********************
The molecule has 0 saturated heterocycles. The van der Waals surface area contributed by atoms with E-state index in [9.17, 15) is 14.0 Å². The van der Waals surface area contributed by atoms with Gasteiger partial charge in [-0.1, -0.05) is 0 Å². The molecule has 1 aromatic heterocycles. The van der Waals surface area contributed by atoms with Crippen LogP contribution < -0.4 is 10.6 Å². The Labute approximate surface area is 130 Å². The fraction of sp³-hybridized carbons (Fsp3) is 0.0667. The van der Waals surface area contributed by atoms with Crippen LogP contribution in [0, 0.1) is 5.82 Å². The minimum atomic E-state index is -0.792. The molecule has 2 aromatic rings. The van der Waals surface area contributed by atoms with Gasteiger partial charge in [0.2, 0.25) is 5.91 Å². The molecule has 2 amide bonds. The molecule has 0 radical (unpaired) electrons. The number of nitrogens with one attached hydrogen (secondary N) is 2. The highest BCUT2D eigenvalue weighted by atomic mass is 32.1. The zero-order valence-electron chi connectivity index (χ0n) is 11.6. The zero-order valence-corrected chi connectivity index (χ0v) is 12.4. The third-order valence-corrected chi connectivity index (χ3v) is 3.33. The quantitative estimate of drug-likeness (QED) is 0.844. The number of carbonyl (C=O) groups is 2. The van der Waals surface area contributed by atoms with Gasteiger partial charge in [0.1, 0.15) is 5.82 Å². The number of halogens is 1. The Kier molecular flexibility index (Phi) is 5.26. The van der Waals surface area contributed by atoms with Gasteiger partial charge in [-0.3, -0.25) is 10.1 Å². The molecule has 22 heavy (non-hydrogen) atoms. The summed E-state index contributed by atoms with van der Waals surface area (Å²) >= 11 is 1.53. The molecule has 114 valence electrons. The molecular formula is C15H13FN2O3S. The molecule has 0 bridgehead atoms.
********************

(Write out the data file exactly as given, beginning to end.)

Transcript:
The molecule has 0 saturated heterocycles. The van der Waals surface area contributed by atoms with E-state index in [9.17, 15) is 14.0 Å². The van der Waals surface area contributed by atoms with Gasteiger partial charge in [-0.1, -0.05) is 0 Å². The molecule has 1 aromatic heterocycles. The van der Waals surface area contributed by atoms with Crippen LogP contribution < -0.4 is 10.6 Å². The Labute approximate surface area is 130 Å². The fraction of sp³-hybridized carbons (Fsp3) is 0.0667. The van der Waals surface area contributed by atoms with Crippen LogP contribution in [0, 0.1) is 5.82 Å². The minimum atomic E-state index is -0.792. The molecule has 2 aromatic rings. The van der Waals surface area contributed by atoms with Gasteiger partial charge in [0.2, 0.25) is 5.91 Å². The molecule has 2 amide bonds. The molecule has 0 radical (unpaired) electrons. The number of nitrogens with one attached hydrogen (secondary N) is 2. The highest BCUT2D eigenvalue weighted by atomic mass is 32.1. The zero-order valence-electron chi connectivity index (χ0n) is 11.6. The zero-order valence-corrected chi connectivity index (χ0v) is 12.4. The third-order valence-corrected chi connectivity index (χ3v) is 3.33. The quantitative estimate of drug-likeness (QED) is 0.844. The number of carbonyl (C=O) groups is 2. The van der Waals surface area contributed by atoms with Gasteiger partial charge in [0.1, 0.15) is 5.82 Å². The number of halogens is 1. The Kier molecular flexibility index (Phi) is 5.26. The van der Waals surface area contributed by atoms with Gasteiger partial charge in [-0.3, -0.25) is 10.1 Å². The molecule has 22 heavy (non-hydrogen) atoms. The summed E-state index contributed by atoms with van der Waals surface area (Å²) >= 11 is 1.53. The molecule has 114 valence electrons. The molecular formula is C15H13FN2O3S. The molecule has 0 bridgehead atoms.